SingleStore DB

Query Tuning

Things to Consider Before Query Tuning

Before creating your database, it's important to consider the workload that will be placed upon it. The three variables that can be optimized to increase performance are concurrency, throughput, and latency.

Concurrency is the number of queries that are executing a on the database the same time. If your workload is primarily lightweight inserts and updates on your table concurrency will like be low. However, if a large number of those operations occur simultaneously, it can negatively impact overall performance.

Throughput is the number of queries that are executing per unit of time. It is a function of concurrency/unit of time. If your workload is primarily lightweight inserts and updates on a table, perhaps those queries can be encapsulated within stored procedures to prevent repeated compilation.

Latency is the query execution time. This variable can be optimized by following query performance best practices, such as by choosing the best database schema, table type, and keys for your business needs and workloads. Issues that are beyond the database engine's control can also cause latency, such as poor network connectivity.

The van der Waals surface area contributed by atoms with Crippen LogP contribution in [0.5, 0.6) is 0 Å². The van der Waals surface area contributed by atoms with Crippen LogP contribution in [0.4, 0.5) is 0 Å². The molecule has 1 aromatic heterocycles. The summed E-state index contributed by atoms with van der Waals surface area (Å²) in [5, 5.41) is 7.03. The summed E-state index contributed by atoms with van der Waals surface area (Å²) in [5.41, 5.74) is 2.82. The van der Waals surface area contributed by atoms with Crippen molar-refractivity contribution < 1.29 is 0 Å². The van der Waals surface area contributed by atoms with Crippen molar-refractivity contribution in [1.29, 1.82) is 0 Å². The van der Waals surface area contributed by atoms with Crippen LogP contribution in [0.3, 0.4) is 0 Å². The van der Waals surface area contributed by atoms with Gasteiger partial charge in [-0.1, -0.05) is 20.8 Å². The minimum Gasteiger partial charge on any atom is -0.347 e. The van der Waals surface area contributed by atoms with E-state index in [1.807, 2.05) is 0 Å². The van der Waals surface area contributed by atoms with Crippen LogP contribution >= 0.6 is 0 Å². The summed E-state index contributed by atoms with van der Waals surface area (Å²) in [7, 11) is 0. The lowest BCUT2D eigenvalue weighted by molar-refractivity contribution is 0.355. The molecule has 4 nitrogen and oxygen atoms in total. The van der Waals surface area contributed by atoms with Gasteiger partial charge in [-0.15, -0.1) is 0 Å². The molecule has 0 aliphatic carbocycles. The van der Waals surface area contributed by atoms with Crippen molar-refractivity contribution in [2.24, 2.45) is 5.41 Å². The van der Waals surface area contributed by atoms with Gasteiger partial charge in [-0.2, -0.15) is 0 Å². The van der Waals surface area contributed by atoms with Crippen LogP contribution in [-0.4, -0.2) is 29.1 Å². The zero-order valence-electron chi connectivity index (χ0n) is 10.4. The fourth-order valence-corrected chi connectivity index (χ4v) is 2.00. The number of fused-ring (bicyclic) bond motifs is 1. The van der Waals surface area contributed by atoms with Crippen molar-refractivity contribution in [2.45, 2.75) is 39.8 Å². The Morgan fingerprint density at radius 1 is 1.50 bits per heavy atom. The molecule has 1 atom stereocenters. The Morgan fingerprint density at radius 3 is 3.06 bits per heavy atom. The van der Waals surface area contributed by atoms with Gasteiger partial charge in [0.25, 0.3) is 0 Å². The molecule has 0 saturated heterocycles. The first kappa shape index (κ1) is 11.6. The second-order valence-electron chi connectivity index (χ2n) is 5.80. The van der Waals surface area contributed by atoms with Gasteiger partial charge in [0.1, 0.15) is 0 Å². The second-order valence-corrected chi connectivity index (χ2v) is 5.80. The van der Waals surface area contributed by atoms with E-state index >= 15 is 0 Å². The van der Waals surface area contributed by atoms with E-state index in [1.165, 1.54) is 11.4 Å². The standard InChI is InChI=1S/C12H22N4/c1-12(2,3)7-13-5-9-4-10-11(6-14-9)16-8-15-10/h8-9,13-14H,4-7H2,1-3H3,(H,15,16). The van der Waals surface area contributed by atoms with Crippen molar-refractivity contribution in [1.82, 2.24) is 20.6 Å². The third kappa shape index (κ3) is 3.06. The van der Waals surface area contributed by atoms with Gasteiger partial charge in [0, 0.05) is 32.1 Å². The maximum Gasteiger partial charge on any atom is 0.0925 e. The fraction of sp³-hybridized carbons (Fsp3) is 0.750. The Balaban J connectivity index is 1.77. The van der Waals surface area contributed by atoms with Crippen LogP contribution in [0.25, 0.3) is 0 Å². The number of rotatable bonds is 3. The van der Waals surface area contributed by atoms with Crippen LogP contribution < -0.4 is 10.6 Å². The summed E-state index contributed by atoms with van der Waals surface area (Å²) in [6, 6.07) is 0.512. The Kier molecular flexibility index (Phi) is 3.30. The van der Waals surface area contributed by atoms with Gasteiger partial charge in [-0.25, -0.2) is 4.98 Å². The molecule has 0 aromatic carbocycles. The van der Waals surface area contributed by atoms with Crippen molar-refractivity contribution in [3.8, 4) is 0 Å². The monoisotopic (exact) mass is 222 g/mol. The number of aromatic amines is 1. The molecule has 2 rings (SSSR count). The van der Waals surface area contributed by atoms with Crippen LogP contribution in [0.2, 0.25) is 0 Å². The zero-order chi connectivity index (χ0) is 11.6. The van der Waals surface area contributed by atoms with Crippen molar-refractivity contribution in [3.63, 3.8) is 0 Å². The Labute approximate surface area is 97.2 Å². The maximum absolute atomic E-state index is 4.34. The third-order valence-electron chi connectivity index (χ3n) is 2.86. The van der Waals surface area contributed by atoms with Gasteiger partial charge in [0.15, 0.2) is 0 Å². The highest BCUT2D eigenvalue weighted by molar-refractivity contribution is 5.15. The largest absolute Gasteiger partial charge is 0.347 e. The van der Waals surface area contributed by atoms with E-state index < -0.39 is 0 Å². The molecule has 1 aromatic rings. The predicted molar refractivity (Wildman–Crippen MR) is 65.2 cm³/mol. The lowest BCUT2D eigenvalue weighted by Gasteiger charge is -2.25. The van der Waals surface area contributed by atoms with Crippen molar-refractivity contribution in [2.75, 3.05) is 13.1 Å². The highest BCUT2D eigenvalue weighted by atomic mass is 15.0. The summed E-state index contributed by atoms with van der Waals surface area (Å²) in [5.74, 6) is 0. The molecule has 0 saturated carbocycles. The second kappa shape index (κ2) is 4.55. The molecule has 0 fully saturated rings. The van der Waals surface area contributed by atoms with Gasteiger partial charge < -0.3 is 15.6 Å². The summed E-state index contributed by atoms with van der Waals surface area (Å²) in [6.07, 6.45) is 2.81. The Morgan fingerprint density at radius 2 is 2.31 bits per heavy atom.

Lastly, your cluster size will determine the throughput and performance of databases in the cluster. A larger size will typically result in better query performance, lower latencies, and a higher number of concurrent queries. 

You can utilize Using the Workload Manager and Setting Resource Limits as tools to manage cluster workload and define resource pools that can improve query performance.

Tradeoff between Aggregator Count and Leaf Count

To adjust your aggregators and leaf node counts, please see the Cluster Management Commands page.

Run ANALYZE

The ANALYZE command collects data statistics on a table to facilitate accurate query optimization. This is especially important for optimizing complex analytical queries. You should ANALYZE your tables after inserting, updating, or deleting large numbers of rows (30% of your table row count is a good rule of thumb). See the Statistics Sampling and ANALYZE topic for more information.

Look for Hot Queries

You can do query analysis on hot running queries by using the Workload Monitoring and Visual Explain pages in SingleStore DB Studio, or by running the SHOW PLANCACHE command.